Kinematic and chemical tagging of stellar populations is a powerful tool to help reconstruct the past history of a given galactic environment. Pompéia et al. (2008) provided for the first time a detailed chemical analysis of a large sample of LMC red giant branch (RGB) stars located in the LMC disc, ~2 degrees south of the LMC bar, hereafter the inner disc. Lapenna et al. (2012) measured the [α/Fe] of 89 stars in a field close to the LMC GC NGC 1786, some 3 ° north-west of the bar. The present work aims at bringing new light on the nature of the bar: to this end, we provide a detailed chemical tagging of a large sample of LMC bar RGB stars and compare the elemental trends to the reanalysed trends of the inner disc. Section 2 describes the sample selection and the data reduction. Sections 3 and 4 explain the stellar parameter and abundance measurement methods. Section 5 provides the results and their interpretation. Section 6 summarises the main results of this work.

2. Observations and data reduction

2.1. Sample selection

Cole et al. (2005) observed 373 RGB stars in the field of the LMC bar and derived radial velocities and metallicities from low-resolution infrared Ca ii triplet spectra. We used their metallicity distribution to select 113 RGB stars (the maximum number we could accommodate in a single multi-object fibre configuration of FLAMES) belonging to the LMC bar, taking care to sample as evenly as possible the whole metallicity range from [Fe/H] CaT =1.69 dex to [Fe/H] CaT = 0.14 dex. Because metal-poor stars ([Fe/H] ≤ -1.0 dex) are rare, a random selection would not provide many metal-poor stars; hence this metallicity pre-selection is a necessary precaution to trace the early epochs of the LMC history (represented in the low-metallicity tail of the distribution). Figure 1 shows the location of the 373 stars from Cole et al. (2005) and our 113 targets on a I, (VI) CMD and the metallicity distribution function of these two samples. We obtained high resolution spectra of our 113 stars at ESO/VLT with the FLAMES/GIRAFFE multifibre spectrograph (Pasquini et al. 2002). In order to measure numerous elemental abundances, we used three setups HR11 (λcentral = 572.8 nm, Rλcentral ≃ 24 200), HR13 (λcentral = 627.3 nm, Rλcentral ≃ 22 500) and HR14 (λcentral = 651.5 nm, Rλcentral ≃ 17 740)1, covering a total of 1000 Å. The spectra thus cover lines belonging to the α (Ca, O, Mg, Ti, Si), iron-peak (Sc, V, Cr, Co, Ni, Cu), s-process and r-process elements (Ba, La, Zr, Y, Eu). Thanks to the MEDUSA mode of the GIRAFFE spectrograph up to 135 objects can be observed simultaneously in a single exposure. For our purposes, around 10 to 20 fibres were allocated to sky positions and the other remaining fibres were devoted to the observation of LMC bar stars. In addition, three hot (O-B type) stars in the LMC were allocated to fibres, to allow an accurate correction for telluric absorption lines.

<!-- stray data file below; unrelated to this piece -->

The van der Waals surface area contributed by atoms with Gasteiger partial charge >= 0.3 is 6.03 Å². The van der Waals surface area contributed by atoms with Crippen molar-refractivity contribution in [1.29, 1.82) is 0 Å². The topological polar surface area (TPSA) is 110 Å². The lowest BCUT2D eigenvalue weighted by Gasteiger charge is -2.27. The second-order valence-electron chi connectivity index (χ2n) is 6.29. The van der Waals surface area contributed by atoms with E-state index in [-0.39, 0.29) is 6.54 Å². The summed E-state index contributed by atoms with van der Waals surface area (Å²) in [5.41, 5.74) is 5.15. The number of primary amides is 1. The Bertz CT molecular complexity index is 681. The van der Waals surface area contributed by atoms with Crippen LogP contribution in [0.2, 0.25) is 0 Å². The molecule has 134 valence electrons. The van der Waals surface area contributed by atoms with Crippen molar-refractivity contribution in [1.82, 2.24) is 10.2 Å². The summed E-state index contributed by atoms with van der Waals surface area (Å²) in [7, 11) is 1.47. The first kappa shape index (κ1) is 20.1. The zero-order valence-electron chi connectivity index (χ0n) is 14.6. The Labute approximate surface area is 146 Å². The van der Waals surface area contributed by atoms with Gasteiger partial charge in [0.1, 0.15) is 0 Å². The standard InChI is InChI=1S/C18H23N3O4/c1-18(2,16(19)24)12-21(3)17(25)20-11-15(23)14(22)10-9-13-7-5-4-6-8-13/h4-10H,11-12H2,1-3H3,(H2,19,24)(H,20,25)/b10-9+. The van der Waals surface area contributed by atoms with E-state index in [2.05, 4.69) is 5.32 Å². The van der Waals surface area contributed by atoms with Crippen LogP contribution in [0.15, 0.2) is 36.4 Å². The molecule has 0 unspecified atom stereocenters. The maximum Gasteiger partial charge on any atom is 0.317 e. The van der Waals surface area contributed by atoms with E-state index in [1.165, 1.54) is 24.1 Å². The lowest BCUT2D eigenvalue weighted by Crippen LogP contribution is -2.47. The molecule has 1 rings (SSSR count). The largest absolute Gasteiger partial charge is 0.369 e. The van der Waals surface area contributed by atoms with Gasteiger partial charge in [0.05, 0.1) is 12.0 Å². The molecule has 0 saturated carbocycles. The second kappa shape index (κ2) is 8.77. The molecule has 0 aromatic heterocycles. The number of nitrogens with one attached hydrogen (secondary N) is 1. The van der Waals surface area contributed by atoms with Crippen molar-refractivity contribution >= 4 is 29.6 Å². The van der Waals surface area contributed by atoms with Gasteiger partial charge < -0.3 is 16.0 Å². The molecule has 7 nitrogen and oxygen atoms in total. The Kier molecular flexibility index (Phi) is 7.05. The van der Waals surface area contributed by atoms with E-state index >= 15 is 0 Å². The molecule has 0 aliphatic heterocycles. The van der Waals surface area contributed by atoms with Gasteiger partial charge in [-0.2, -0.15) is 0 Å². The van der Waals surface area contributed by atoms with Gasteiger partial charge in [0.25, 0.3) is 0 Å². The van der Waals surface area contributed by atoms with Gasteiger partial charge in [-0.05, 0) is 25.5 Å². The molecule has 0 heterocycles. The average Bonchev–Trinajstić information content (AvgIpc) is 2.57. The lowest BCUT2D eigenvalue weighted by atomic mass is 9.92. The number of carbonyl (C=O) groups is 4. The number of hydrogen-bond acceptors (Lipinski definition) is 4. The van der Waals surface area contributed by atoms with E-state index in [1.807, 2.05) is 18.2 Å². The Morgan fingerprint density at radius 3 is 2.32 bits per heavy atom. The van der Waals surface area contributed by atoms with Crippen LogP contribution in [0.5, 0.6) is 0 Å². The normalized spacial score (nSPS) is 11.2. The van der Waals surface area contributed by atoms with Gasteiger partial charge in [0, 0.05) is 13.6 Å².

thumbnail Fig. 1

Colour–magnitude diagram (left panel) and metallicity distribution (right panel) of Cole et al. (2005) RGB sample (green) and our selected RGB stars (red). V and I magnitudes are from the OGLE catalogue Udalski et al. (1997, 2000); Szymanski (2005) for the samples of Cole et al. (2005) and the present paper, while black dots in the CMD are photometric data from Zaritsky et al. (2004) catalogue. Metallicities in the right panel are those derived from the infrared Ca ii triplet index by Cole et al. (2005).

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2.2. Data reduction

We carried out the data reduction with the help of the ESO GIRAFFE pipeline (built upon the Geneva GIRAFFE pipeline described in Blecha et al. 2000), part of the esorex framework2. The reduction steps include the bias and dark current correction, wavelength calibration (using a Th-Ar lamp), spectrum extraction and flat fielding. As the pipeline does not support sky subtraction nor radial velocity correction, we carried out those operations separately.

Sky subtraction.

We visually ranked the sky spectra according to their quality and discarded those showing the lowest signal-to-noise ratio (S/N) or spectral contamination like jumps in flux due to scattered light (stellar light, CCD glow, simultaneous calibration lamp) or a CCD defect. After this quality selection, we ended up with a handful of sky spectra (at least five to eight) in most cases. The selected sky spectra were averaged with k-σ clipping rejection and the resulting master-sky was subtracted from each stellar spectrum (see Fig. 2). This procedure was repeated for each observation of the 113 bar stars and for each setup.